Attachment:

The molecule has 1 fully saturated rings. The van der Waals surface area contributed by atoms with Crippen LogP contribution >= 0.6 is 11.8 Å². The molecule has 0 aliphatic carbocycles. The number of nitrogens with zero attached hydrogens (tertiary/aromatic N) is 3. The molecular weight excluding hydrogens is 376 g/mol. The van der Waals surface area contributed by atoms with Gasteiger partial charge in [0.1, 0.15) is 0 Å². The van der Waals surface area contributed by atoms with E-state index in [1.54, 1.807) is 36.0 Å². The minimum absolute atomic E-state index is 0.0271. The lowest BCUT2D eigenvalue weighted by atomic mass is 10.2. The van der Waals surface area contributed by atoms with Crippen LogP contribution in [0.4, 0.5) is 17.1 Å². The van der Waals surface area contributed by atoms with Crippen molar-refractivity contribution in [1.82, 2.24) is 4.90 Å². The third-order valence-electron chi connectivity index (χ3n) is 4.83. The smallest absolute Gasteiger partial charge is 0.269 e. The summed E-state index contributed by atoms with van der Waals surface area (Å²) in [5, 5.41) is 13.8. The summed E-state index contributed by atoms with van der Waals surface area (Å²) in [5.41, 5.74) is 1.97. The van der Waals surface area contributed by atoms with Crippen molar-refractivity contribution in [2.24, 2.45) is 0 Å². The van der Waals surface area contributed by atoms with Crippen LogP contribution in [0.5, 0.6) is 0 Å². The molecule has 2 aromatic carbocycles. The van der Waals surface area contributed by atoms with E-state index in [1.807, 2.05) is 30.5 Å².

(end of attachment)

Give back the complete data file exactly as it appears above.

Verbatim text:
The molecule has 1 fully saturated rings. The van der Waals surface area contributed by atoms with Crippen LogP contribution >= 0.6 is 11.8 Å². The molecule has 0 aliphatic carbocycles. The number of nitrogens with zero attached hydrogens (tertiary/aromatic N) is 3. The molecular weight excluding hydrogens is 376 g/mol. The van der Waals surface area contributed by atoms with Gasteiger partial charge in [0.1, 0.15) is 0 Å². The van der Waals surface area contributed by atoms with E-state index in [1.54, 1.807) is 36.0 Å². The minimum absolute atomic E-state index is 0.0271. The lowest BCUT2D eigenvalue weighted by atomic mass is 10.2. The van der Waals surface area contributed by atoms with Crippen LogP contribution in [0.4, 0.5) is 17.1 Å². The van der Waals surface area contributed by atoms with Crippen molar-refractivity contribution in [1.82, 2.24) is 4.90 Å². The third-order valence-electron chi connectivity index (χ3n) is 4.83. The smallest absolute Gasteiger partial charge is 0.269 e. The summed E-state index contributed by atoms with van der Waals surface area (Å²) in [5, 5.41) is 13.8. The summed E-state index contributed by atoms with van der Waals surface area (Å²) in [5.41, 5.74) is 1.97. The van der Waals surface area contributed by atoms with Crippen molar-refractivity contribution in [2.24, 2.45) is 0 Å². The van der Waals surface area contributed by atoms with Crippen LogP contribution in [0.5, 0.6) is 0 Å². The molecule has 2 aromatic carbocycles. The van der Waals surface area contributed by atoms with E-state index in [1.807, 2.05) is 30.5 Å².